Why are Honeybees at My Bird Feeder?


Honeybees at birdfeeder 

Have you noticed honeybees visiting your bird feeders on those first warm days at the end of winter?

For several days I saw honeybees foraging at the bird feeder with cracked corn. A close up view shows they are collecting dust or pollen on their hind legs. What would honeybees be foraging for in a bird feeder?

Believe it or not, it is the cracked corn. More specifically the dust on the cracked corn. These dust particles resemble pollen grains and also contain some trace amounts of corn pollen.

Honeybees appear to be somewhat opportunistic and willing to do almost anything for the survival of the colony. When the weather begins to warm and the colony starts to ramp up brood production, the bees need pollen to make bee bread to feed the larvae. When it is still too early for plants or trees to produce pollen, the bees look for any protein source so they end up at bird feeders.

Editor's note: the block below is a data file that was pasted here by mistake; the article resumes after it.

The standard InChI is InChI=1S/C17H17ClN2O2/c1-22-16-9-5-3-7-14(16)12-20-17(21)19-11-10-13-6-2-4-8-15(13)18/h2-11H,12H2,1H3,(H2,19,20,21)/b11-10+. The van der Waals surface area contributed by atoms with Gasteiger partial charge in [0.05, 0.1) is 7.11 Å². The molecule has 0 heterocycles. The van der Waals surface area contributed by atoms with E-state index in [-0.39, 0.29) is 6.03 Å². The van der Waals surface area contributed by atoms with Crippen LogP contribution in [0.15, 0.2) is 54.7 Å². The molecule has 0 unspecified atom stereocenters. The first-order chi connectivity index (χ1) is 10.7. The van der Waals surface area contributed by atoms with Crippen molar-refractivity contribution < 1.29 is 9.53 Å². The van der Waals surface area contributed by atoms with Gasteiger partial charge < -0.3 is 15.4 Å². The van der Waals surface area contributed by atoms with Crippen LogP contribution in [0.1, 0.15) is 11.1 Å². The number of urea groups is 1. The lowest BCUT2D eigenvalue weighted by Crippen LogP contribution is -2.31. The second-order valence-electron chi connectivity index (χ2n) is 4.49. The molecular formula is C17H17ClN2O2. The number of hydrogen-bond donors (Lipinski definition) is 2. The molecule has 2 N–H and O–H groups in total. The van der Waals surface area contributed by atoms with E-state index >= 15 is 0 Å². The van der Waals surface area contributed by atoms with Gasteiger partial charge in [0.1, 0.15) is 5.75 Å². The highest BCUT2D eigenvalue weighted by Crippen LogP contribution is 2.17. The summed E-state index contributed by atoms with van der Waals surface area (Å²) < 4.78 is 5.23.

Honeybees do not live on honey alone. A honeybee’s diet is made up of both carbohydrates and protein. Honey and nectar provide the carbohydrates. Pollen is the source of protein. Both contain traces of amino acids and other nutrients, but protein is a critical component of bee bread. Bee bread is the primary diet of larvae and honeybees from Day 3 of life onward. The exception is the queen bee who is fed royal jelly throughout her development.

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